The oil-for-food program, launched in December 1996 to help ordinary Iraqis cope with U.N. sanctions imposed after Saddam Hussein's 1990 invasion of Kuwait, was one of the largest humanitarian programs in history. It was a lifeline for 90% of the country's population of 26 million.

Under the program, Saddam's regime could sell oil, provided the proceeds went to buy humanitarian goods or pay war reparations. Saddam allegedly sought to curry favor by giving former government officials, journalists and others vouchers for Iraqi oil that could then be resold at a profit.

The program has become the subject of several congressional investigations, as well as probes by a federal grand jury and the Securities and Exchange Commission.

Mark Malloch Brown, Annan's chief of staff, again defended the United Nations' handling of oil-for-food, saying it was the organization's very willingness to open the books that had attracted so much attention.

"Those who have kind of stayed in the shadows, who have not had a Volcker to investigate their own politicians and diplomats and companies involved in this program, have gotten away a little more lightly," Malloch Brown said. "There's a certain sort of injustice in that."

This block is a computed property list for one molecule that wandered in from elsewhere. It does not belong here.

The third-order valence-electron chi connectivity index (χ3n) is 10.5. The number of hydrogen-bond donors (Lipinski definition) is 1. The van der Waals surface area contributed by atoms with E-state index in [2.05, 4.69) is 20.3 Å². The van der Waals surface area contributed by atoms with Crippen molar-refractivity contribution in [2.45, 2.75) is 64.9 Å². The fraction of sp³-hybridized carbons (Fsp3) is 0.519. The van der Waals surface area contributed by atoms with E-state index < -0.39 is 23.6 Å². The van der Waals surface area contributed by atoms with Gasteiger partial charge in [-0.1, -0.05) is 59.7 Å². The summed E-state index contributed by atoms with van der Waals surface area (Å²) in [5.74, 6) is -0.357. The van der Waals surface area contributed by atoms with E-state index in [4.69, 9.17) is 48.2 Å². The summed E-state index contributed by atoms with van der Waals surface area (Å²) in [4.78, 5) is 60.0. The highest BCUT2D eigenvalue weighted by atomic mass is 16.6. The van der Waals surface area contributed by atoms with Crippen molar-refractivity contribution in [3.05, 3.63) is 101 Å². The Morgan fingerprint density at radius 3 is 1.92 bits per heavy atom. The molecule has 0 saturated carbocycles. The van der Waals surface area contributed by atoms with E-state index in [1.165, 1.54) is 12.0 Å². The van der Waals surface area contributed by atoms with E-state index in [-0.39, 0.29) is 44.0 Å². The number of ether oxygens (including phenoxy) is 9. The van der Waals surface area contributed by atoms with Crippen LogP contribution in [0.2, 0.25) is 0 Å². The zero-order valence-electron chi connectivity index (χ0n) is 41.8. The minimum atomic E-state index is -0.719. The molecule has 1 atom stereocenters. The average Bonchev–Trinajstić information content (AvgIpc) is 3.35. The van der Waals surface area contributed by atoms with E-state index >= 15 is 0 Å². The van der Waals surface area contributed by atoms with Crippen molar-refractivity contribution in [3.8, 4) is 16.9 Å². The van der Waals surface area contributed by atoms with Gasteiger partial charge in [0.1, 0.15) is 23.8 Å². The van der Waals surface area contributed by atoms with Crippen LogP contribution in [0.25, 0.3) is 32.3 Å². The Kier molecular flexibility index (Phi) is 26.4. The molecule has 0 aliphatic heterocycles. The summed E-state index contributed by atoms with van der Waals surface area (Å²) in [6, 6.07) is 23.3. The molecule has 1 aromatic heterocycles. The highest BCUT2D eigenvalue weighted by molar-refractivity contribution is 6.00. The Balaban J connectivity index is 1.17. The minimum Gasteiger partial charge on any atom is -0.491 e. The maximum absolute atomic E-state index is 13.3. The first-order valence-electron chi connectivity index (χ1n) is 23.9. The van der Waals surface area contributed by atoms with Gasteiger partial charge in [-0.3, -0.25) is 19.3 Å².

He said the United Nations had given Kelley's office the results of its internal investigation about Yakovlev last month after finding "prima facie evidence of criminal wrongdoing."

Volcker's latest report said that Sevan, who oversaw the program from its inception in 1996 to its conclusion in 2003, took the $147,000 in kickbacks, apparently because of his "precarious" financial situation at the time.

Volcker's team said he helped steer contracts to a small oil trading company with the help of the brother-in-law of former U.N. Secretary-General Boutros Boutros-Ghali. Sevan's finances were said to be "precarious" shortly beforehand.

It also found that two men helped Sevan: Fred Nadler, an African Middle East Petroleum Co. Ltd. Inc. director and brother-in-law of former U.N. Secretary-General Boutros Boutros-Ghali; and Fakhry Abdelnour, the president of AMEP.

Sevan, a Cypriot citizen, is also under investigation by the Manhattan District Attorney's office. He denies the allegations and accuses Volcker's team of succumbing to pressure from U.N. critics and of scapegoating him.

"The charges are false, and you, who have known me for all these years, should know that they are false," Sevan said in a letter to Annan on Sunday.

As for Yakovlev, the Volcker investigators found that he secretly tried to bribe a company called Societe Generale de Surveillance S.A., which was seeking an oil inspection contract under oil-for-food.